A story of affirming safe travel with a prayer.
I was walking to Publix last Sunday, when I saw southbound traffic on Summerlin at Cypress Lake, slowed to a crawl through the intersection. There had been an accident in what appeared the northbound, left-turn lane from Summerlin onto Cypress Lake. A young woman was sitting on the median quite distraught and holding her head perhaps also in pain.
Had someone bent on making the left turn been following too closely and too fast to stop when the driver ahead decided not to make the turn because the arrow had gone to yellow? Or had the rear-ending driver been texting? All variations on not paying attention. Certainly — needlessly — messed up the whole Memorial Day weekend.
What accident is NOT from someone’s failure to pay attention?
As soon as I saw what had happened, I stopped and toggled to one of my prayers of Protection. It is my own self-talk of calling myself — periodically — to a higher bar of personal responsibility. Because I, too, have lapses of mindfulness and so have safeguards in place to protect me from my own foibles as best I can.
I stopped, looked Inward and Upward, and said, “Protect me all the days of my life from all lapses of mindfulness, my own and those of others. Keep me mindful in every moment.”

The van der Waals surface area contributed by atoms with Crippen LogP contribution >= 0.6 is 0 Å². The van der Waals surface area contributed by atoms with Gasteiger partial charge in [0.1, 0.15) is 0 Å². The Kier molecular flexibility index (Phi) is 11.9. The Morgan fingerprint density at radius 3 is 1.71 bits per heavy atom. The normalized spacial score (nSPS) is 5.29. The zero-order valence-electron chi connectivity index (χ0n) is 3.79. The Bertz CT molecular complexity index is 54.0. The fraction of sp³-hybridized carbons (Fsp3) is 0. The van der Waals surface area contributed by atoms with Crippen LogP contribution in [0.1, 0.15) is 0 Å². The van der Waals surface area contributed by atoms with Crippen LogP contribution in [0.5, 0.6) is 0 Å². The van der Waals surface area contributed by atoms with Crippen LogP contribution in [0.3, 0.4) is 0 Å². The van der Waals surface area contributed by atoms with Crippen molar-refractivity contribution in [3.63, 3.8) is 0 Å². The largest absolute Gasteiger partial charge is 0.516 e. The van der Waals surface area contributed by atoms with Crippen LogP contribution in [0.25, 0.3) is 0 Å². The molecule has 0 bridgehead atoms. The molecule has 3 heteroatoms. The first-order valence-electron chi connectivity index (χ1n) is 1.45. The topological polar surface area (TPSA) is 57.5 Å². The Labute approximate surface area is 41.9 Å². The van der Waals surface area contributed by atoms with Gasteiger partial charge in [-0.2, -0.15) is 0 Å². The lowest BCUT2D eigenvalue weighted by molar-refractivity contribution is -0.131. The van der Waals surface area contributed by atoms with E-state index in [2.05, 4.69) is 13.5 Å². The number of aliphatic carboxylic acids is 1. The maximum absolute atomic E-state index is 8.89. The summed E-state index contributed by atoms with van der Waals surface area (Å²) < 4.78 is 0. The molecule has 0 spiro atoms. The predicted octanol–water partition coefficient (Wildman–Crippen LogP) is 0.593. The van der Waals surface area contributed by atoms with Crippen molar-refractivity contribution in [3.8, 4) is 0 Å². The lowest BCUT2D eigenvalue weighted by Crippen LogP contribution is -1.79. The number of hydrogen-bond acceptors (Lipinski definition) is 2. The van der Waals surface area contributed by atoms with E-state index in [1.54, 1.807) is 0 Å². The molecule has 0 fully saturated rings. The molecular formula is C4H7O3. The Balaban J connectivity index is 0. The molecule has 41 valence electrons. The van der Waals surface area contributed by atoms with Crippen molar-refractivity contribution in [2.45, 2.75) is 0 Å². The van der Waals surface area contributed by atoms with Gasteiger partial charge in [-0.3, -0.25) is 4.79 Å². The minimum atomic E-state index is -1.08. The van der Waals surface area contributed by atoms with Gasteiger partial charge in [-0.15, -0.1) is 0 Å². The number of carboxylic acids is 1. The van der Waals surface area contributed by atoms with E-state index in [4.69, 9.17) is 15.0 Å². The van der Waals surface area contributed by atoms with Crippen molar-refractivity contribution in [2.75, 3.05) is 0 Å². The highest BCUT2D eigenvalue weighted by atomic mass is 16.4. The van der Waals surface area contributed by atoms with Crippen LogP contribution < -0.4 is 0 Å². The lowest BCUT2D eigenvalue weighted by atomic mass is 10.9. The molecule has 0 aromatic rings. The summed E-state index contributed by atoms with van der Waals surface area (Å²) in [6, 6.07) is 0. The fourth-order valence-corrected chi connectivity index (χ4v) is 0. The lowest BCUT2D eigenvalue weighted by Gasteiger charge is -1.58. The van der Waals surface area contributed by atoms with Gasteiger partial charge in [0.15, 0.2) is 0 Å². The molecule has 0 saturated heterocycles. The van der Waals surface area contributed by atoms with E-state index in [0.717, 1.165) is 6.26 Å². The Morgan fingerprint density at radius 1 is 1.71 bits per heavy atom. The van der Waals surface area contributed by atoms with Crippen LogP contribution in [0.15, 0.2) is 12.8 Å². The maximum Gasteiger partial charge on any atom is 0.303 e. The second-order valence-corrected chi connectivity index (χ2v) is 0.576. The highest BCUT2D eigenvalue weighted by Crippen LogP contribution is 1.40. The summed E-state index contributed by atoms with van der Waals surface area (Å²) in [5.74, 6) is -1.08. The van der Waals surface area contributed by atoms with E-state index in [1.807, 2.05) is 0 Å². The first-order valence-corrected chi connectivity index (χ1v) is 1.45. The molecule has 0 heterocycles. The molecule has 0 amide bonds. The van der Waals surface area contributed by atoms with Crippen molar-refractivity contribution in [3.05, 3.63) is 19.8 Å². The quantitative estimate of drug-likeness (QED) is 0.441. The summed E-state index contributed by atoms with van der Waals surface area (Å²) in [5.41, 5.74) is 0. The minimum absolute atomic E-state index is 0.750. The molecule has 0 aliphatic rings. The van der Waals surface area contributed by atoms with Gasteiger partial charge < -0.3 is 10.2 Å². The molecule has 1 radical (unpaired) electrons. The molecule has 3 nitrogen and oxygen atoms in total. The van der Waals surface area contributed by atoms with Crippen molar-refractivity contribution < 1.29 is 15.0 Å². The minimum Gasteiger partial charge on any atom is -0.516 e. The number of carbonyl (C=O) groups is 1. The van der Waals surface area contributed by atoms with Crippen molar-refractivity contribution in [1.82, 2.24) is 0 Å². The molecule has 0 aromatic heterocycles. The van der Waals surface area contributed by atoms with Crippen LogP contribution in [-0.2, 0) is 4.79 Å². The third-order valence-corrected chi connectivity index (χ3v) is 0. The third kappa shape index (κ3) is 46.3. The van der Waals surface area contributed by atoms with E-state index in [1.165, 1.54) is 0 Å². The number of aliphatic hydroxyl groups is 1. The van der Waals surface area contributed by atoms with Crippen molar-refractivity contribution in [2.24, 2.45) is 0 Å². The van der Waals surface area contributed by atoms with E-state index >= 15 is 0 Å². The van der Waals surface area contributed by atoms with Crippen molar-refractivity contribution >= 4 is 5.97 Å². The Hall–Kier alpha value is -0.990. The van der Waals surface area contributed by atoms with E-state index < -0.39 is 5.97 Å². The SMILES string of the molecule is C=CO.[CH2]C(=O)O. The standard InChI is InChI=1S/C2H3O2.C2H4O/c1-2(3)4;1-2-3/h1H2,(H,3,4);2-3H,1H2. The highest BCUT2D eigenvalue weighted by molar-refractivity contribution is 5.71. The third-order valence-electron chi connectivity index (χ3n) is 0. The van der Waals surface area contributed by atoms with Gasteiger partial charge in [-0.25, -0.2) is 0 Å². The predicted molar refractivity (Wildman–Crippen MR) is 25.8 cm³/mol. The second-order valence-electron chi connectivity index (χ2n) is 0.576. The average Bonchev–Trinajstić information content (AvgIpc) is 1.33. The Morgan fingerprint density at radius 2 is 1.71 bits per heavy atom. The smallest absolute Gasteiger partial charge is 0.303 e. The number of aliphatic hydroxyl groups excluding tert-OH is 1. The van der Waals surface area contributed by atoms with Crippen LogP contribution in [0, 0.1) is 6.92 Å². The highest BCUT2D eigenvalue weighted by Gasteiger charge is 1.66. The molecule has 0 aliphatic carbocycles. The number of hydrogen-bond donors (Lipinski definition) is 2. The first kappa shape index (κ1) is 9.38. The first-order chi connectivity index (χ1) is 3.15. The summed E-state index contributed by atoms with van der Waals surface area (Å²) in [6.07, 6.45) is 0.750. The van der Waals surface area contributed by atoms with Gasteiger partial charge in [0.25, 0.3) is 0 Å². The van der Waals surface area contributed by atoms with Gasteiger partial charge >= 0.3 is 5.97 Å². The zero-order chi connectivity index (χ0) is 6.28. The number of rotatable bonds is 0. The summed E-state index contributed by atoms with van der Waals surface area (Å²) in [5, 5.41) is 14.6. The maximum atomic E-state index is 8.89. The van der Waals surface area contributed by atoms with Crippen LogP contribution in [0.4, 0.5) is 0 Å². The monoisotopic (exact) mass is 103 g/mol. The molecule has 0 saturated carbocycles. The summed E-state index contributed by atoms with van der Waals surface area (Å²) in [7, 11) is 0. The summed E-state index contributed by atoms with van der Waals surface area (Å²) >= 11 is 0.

The night before, I was backing out of my condo parking space and suddenly saw the car I had failed to notice in the space to my right, that I was about to sideswipe as I backed out to my left. There is virtually never a car in that space — small, black car, nighttime — and I had absent mindedly not taken notice. Saved by my better angels, I hit the brake and straightened my car’s backing out. THEN … immediately … before driving any further … I went into that same prayer of Protection. I figured I had used up my credits and wanted to refill my Protection. Self-talk. A reminder.
When I am preparing for a trip, I affirm my safe travel with a prayer a couple days ahead. I visualize my entire route as I say, “Go before me; prepare my way for safe and swift travel, and the same for all with whom I will share the road and whose travel can affect mine.”
My stance? I am responsible for the safety of all with whom I share the road. This does not make me a tense, hypervigilant driver. Simply attentive — relaxed actually — for knowing that my time on the road will be stress-free and pleasant. Courtesy and safe driving will beget the same in others. And keep me safe from those not quite the same.
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